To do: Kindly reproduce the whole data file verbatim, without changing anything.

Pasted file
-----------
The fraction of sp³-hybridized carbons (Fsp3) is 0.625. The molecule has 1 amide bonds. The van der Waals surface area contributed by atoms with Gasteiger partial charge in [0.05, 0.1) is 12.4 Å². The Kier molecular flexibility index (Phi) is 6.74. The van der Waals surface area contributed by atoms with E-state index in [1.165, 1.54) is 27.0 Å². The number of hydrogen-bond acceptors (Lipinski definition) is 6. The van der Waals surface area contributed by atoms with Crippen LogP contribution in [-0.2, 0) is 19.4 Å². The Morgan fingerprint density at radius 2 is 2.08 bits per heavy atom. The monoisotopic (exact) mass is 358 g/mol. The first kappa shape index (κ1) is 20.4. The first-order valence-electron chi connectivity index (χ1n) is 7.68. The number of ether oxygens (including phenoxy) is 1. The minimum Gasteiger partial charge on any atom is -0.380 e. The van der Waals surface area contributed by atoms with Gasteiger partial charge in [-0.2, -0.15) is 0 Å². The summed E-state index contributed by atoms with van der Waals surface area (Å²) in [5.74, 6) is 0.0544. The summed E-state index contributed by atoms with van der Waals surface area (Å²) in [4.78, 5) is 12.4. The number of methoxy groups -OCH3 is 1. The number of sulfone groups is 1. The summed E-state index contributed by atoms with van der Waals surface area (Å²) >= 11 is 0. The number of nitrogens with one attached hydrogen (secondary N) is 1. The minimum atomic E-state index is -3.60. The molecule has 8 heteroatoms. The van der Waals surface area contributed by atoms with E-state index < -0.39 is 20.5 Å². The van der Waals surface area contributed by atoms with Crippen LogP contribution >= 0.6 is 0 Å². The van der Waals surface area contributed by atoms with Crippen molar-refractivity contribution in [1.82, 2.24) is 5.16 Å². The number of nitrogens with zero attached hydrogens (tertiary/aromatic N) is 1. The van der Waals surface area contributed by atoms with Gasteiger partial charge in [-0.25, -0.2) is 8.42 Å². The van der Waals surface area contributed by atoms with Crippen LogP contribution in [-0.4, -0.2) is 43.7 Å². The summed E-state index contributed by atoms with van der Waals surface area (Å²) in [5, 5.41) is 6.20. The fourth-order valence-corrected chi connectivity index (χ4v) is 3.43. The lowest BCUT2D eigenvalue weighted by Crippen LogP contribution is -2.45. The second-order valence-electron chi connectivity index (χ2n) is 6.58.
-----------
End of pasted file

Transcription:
The fraction of sp³-hybridized carbons (Fsp3) is 0.625. The molecule has 1 amide bonds. The van der Waals surface area contributed by atoms with Gasteiger partial charge in [0.05, 0.1) is 12.4 Å². The Kier molecular flexibility index (Phi) is 6.74. The van der Waals surface area contributed by atoms with E-state index in [1.165, 1.54) is 27.0 Å². The number of hydrogen-bond acceptors (Lipinski definition) is 6. The van der Waals surface area contributed by atoms with Crippen LogP contribution in [-0.2, 0) is 19.4 Å². The Morgan fingerprint density at radius 2 is 2.08 bits per heavy atom. The monoisotopic (exact) mass is 358 g/mol. The first kappa shape index (κ1) is 20.4. The first-order valence-electron chi connectivity index (χ1n) is 7.68. The number of ether oxygens (including phenoxy) is 1. The minimum Gasteiger partial charge on any atom is -0.380 e. The van der Waals surface area contributed by atoms with Gasteiger partial charge in [-0.2, -0.15) is 0 Å². The summed E-state index contributed by atoms with van der Waals surface area (Å²) in [5.74, 6) is 0.0544. The summed E-state index contributed by atoms with van der Waals surface area (Å²) in [4.78, 5) is 12.4. The number of methoxy groups -OCH3 is 1. The number of sulfone groups is 1. The summed E-state index contributed by atoms with van der Waals surface area (Å²) >= 11 is 0. The number of nitrogens with one attached hydrogen (secondary N) is 1. The minimum atomic E-state index is -3.60. The molecule has 8 heteroatoms. The van der Waals surface area contributed by atoms with E-state index < -0.39 is 20.5 Å². The van der Waals surface area contributed by atoms with Crippen LogP contribution >= 0.6 is 0 Å². The van der Waals surface area contributed by atoms with Crippen molar-refractivity contribution in [1.82, 2.24) is 5.16 Å². The number of nitrogens with zero attached hydrogens (tertiary/aromatic N) is 1. The van der Waals surface area contributed by atoms with Gasteiger partial charge in [-0.25, -0.2) is 8.42 Å². The van der Waals surface area contributed by atoms with Crippen LogP contribution in [-0.4, -0.2) is 43.7 Å². The summed E-state index contributed by atoms with van der Waals surface area (Å²) in [5, 5.41) is 6.20. The fourth-order valence-corrected chi connectivity index (χ4v) is 3.43. The lowest BCUT2D eigenvalue weighted by Crippen LogP contribution is -2.45. The second-order valence-electron chi connectivity index (χ2n) is 6.58.